Ask and it will be given to you; seek and you will find; knock and the door will be opened to you. For everyone who asks receives; he who seeks finds; and to him who knocks the door will be opened.  Matthew 7:7-8

The Sermon on the Mount contains many promises, and this is one of them.  It is actually one promise stated in three ways: ask and you will get, seek and you will find, and knock and the door will open.

ASKING” is something done verbally.  The speaker must initiate the conversation with a question.  The question won’t be answered nor the request filled until it is asked.  When we ask for something that is in His will (1 John 5:14-15) He promises to provide it.  If it is a true need, direction, comfort, forgiveness, strength, forgiveness or anything else, we will receive it from Him.

Esther sought direction and guidance about what she should do to save her fellow Jews from annihilation (Esther 4:15-16).  God was with her and led her to approach the king, who responded favorably and saved the whole nation.

SEEKING is done visually.  Again, we initiate by looking for something: an answer, a solution or insight.  We may seek comfort, encouragement, peace, reconciliation for a relationship, meaning and purpose in life, friendship and companionship, or victory in a struggle.  God promises He will provide it for us.

The woman at the well was seeking truth in life, and wanted something to quench the inner thirst she was feeling (John 4:1-26).   She found what she was looking for when Jesus gave her living water, the gift of eternal life.

KNOCKING is something we do physically.  Once again, we initiate by knocking on a door until it is open.  It could be an opportunity we seek or a closer relationship with God we desire.  Whatever it is, when we knock, He will open.

Nehemiah went knocking on the door of opportunity when he heard about the bad situation in Jerusalem (Nehemiah 1).  He prayed, and God opened the door for him to bring his request for help to the king.  Artaxerxes  not only allowed him to return to Jerusalem, but also helped make the trip a success.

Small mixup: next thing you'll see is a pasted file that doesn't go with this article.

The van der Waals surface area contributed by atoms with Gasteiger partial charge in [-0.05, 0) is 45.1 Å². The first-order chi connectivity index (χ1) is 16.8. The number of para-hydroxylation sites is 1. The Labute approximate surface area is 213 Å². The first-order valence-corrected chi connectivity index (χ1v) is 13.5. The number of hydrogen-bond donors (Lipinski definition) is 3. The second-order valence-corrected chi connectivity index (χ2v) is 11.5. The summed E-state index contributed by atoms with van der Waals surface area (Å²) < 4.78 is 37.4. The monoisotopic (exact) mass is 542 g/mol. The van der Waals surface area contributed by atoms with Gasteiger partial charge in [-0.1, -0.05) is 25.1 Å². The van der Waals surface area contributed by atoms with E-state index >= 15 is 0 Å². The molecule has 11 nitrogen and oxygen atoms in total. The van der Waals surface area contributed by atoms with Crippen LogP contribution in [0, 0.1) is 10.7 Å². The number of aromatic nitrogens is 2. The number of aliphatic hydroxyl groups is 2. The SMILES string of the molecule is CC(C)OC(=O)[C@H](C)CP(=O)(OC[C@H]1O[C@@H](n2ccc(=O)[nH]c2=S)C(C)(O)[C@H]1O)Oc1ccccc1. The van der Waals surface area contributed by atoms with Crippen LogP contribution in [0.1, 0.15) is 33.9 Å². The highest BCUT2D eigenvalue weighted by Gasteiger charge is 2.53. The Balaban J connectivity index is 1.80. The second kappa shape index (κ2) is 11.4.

This promise, in 3 forms, is not something to use to gain wealth, health and fame.  It speaks of a general lifestyle of coming to God for whatever we need and finding Him always ready to meet our needs.    He is not distant and uninterested, nor do we have to beg or jump through hoops to get His attention.  He is available whenever we come to Him, like a loving parent is for his child.  If the child is casually curious or distracted, he won’t receive much attention or help from the parents.  But if he is determined to connect with the parent and gain their assistance, and perseveres in contacting them, he will have it. Jesus told several parables about perseverance to illustrate this same point (persistent widow in Luke 18:1-8 or the persistent friend in Luke 11:5-13).

The best word in the verse is the little verb “will.”  That’s where the promise lies.  He doesn’t say “can” or “might,” God says He WILL.  And when God says He will do something, He does it!

I have been praying for many years for my children and grandchildren to have a hunger and thirst to grow closer to God and better know His Word.  I ask God to put a desire to ask, seek and knock into their hearts which will last their whole lives.  I pray that for myself as well.  I challenge you to make that your prayer as well.

On a scale of 1 to 10, where do you stand on the “ask-seek-knock” meter?  How serious are you about connecting with God and His Word?


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